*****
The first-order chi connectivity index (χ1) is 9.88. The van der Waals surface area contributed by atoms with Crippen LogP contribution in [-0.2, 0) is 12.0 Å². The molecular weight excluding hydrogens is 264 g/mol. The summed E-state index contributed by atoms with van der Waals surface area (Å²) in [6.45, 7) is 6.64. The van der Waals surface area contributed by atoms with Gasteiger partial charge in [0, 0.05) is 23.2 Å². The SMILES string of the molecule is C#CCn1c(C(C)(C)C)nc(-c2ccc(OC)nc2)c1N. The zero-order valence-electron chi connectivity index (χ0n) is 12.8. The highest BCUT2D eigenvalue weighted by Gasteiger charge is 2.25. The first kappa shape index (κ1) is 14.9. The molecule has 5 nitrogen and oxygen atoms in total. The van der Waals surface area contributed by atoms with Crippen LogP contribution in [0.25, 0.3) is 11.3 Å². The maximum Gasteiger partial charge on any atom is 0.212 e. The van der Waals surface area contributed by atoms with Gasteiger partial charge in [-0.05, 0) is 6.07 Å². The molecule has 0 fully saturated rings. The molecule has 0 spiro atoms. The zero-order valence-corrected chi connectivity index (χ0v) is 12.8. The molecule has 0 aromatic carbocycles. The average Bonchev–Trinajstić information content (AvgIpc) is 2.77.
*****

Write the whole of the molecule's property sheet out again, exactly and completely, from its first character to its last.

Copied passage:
The first-order chi connectivity index (χ1) is 9.88. The van der Waals surface area contributed by atoms with Crippen LogP contribution in [-0.2, 0) is 12.0 Å². The molecular weight excluding hydrogens is 264 g/mol. The summed E-state index contributed by atoms with van der Waals surface area (Å²) in [6.45, 7) is 6.64. The van der Waals surface area contributed by atoms with Gasteiger partial charge in [0, 0.05) is 23.2 Å². The SMILES string of the molecule is C#CCn1c(C(C)(C)C)nc(-c2ccc(OC)nc2)c1N. The zero-order valence-electron chi connectivity index (χ0n) is 12.8. The highest BCUT2D eigenvalue weighted by Gasteiger charge is 2.25. The first kappa shape index (κ1) is 14.9. The molecule has 5 nitrogen and oxygen atoms in total. The van der Waals surface area contributed by atoms with Crippen LogP contribution in [0.25, 0.3) is 11.3 Å². The maximum Gasteiger partial charge on any atom is 0.212 e. The van der Waals surface area contributed by atoms with Gasteiger partial charge in [-0.05, 0) is 6.07 Å². The molecule has 0 fully saturated rings. The molecule has 0 spiro atoms. The zero-order valence-corrected chi connectivity index (χ0v) is 12.8. The molecule has 0 aromatic carbocycles. The average Bonchev–Trinajstić information content (AvgIpc) is 2.77.